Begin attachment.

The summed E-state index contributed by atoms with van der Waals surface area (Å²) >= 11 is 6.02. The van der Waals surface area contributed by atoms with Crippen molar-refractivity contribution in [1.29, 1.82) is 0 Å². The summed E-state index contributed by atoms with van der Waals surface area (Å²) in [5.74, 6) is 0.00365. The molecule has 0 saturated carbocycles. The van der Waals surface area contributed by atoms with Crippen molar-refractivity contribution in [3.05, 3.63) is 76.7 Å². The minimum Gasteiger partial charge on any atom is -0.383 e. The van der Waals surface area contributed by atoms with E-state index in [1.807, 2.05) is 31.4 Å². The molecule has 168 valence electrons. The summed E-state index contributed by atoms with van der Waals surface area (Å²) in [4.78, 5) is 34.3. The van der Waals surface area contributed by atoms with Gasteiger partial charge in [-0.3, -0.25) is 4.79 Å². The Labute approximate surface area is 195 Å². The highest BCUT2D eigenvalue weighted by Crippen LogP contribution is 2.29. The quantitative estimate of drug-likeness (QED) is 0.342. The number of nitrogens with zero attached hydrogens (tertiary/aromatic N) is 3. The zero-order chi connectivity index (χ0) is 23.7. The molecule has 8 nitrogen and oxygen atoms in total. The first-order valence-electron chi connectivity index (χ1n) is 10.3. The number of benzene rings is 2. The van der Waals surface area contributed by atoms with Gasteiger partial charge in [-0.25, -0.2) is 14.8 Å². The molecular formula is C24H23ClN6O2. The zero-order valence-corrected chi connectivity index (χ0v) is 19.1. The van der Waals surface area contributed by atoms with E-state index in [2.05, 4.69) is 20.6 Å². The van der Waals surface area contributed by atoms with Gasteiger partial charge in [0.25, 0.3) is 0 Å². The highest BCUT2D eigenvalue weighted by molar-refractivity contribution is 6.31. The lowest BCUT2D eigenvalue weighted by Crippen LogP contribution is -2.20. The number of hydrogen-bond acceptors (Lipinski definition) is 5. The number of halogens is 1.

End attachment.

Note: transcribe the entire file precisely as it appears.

The summed E-state index contributed by atoms with van der Waals surface area (Å²) >= 11 is 6.02. The van der Waals surface area contributed by atoms with Crippen molar-refractivity contribution in [1.29, 1.82) is 0 Å². The summed E-state index contributed by atoms with van der Waals surface area (Å²) in [5.74, 6) is 0.00365. The molecule has 0 saturated carbocycles. The van der Waals surface area contributed by atoms with Crippen molar-refractivity contribution in [3.05, 3.63) is 76.7 Å². The minimum Gasteiger partial charge on any atom is -0.383 e. The van der Waals surface area contributed by atoms with E-state index in [1.807, 2.05) is 31.4 Å². The molecule has 168 valence electrons. The summed E-state index contributed by atoms with van der Waals surface area (Å²) in [4.78, 5) is 34.3. The van der Waals surface area contributed by atoms with Gasteiger partial charge in [-0.3, -0.25) is 4.79 Å². The Labute approximate surface area is 195 Å². The highest BCUT2D eigenvalue weighted by Crippen LogP contribution is 2.29. The quantitative estimate of drug-likeness (QED) is 0.342. The number of nitrogens with zero attached hydrogens (tertiary/aromatic N) is 3. The zero-order chi connectivity index (χ0) is 23.7. The molecule has 8 nitrogen and oxygen atoms in total. The first-order valence-electron chi connectivity index (χ1n) is 10.3. The number of benzene rings is 2. The van der Waals surface area contributed by atoms with Gasteiger partial charge in [-0.25, -0.2) is 14.8 Å². The molecular formula is C24H23ClN6O2. The zero-order valence-corrected chi connectivity index (χ0v) is 19.1. The van der Waals surface area contributed by atoms with E-state index in [2.05, 4.69) is 20.6 Å². The van der Waals surface area contributed by atoms with Gasteiger partial charge in [0.25, 0.3) is 0 Å². The highest BCUT2D eigenvalue weighted by molar-refractivity contribution is 6.31. The lowest BCUT2D eigenvalue weighted by Crippen LogP contribution is -2.20. The number of hydrogen-bond acceptors (Lipinski definition) is 5. The number of halogens is 1.